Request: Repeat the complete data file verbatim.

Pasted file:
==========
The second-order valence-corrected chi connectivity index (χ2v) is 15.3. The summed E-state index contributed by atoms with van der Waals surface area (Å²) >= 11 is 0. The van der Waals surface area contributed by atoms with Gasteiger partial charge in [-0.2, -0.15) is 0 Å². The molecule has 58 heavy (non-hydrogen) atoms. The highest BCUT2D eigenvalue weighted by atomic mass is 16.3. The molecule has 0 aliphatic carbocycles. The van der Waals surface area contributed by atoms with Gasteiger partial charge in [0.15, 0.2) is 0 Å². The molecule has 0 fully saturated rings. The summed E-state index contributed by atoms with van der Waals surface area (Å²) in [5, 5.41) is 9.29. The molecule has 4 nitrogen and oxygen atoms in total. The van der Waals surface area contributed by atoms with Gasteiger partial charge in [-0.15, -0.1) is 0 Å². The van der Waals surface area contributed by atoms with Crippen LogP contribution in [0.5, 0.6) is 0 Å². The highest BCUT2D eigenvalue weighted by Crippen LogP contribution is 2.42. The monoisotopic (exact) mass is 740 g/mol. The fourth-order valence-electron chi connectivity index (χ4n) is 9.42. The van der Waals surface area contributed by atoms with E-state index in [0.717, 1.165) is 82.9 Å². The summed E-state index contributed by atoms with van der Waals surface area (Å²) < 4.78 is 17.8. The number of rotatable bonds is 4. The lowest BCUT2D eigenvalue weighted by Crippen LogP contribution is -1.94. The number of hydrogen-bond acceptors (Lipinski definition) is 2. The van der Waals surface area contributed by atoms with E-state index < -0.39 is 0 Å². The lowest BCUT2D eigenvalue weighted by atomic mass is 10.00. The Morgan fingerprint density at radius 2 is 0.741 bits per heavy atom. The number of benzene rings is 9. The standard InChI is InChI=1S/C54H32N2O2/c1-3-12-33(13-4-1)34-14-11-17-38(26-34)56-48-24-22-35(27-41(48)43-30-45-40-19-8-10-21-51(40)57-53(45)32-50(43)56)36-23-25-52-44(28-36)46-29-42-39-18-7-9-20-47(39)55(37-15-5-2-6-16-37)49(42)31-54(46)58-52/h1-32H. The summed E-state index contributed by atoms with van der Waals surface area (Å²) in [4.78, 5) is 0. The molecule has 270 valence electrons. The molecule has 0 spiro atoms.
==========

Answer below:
The second-order valence-corrected chi connectivity index (χ2v) is 15.3. The summed E-state index contributed by atoms with van der Waals surface area (Å²) >= 11 is 0. The van der Waals surface area contributed by atoms with Gasteiger partial charge in [-0.2, -0.15) is 0 Å². The molecule has 58 heavy (non-hydrogen) atoms. The highest BCUT2D eigenvalue weighted by atomic mass is 16.3. The molecule has 0 aliphatic carbocycles. The van der Waals surface area contributed by atoms with Gasteiger partial charge in [0.15, 0.2) is 0 Å². The molecule has 0 fully saturated rings. The summed E-state index contributed by atoms with van der Waals surface area (Å²) in [5, 5.41) is 9.29. The molecule has 4 nitrogen and oxygen atoms in total. The van der Waals surface area contributed by atoms with Gasteiger partial charge in [-0.15, -0.1) is 0 Å². The van der Waals surface area contributed by atoms with Crippen LogP contribution in [0.5, 0.6) is 0 Å². The highest BCUT2D eigenvalue weighted by Crippen LogP contribution is 2.42. The monoisotopic (exact) mass is 740 g/mol. The fourth-order valence-electron chi connectivity index (χ4n) is 9.42. The van der Waals surface area contributed by atoms with E-state index in [0.717, 1.165) is 82.9 Å². The summed E-state index contributed by atoms with van der Waals surface area (Å²) < 4.78 is 17.8. The number of rotatable bonds is 4. The lowest BCUT2D eigenvalue weighted by Crippen LogP contribution is -1.94. The number of hydrogen-bond acceptors (Lipinski definition) is 2. The van der Waals surface area contributed by atoms with E-state index < -0.39 is 0 Å². The lowest BCUT2D eigenvalue weighted by atomic mass is 10.00. The Morgan fingerprint density at radius 2 is 0.741 bits per heavy atom. The number of benzene rings is 9. The standard InChI is InChI=1S/C54H32N2O2/c1-3-12-33(13-4-1)34-14-11-17-38(26-34)56-48-24-22-35(27-41(48)43-30-45-40-19-8-10-21-51(40)57-53(45)32-50(43)56)36-23-25-52-44(28-36)46-29-42-39-18-7-9-20-47(39)55(37-15-5-2-6-16-37)49(42)31-54(46)58-52/h1-32H. The summed E-state index contributed by atoms with van der Waals surface area (Å²) in [4.78, 5) is 0. The molecule has 270 valence electrons. The molecule has 0 spiro atoms.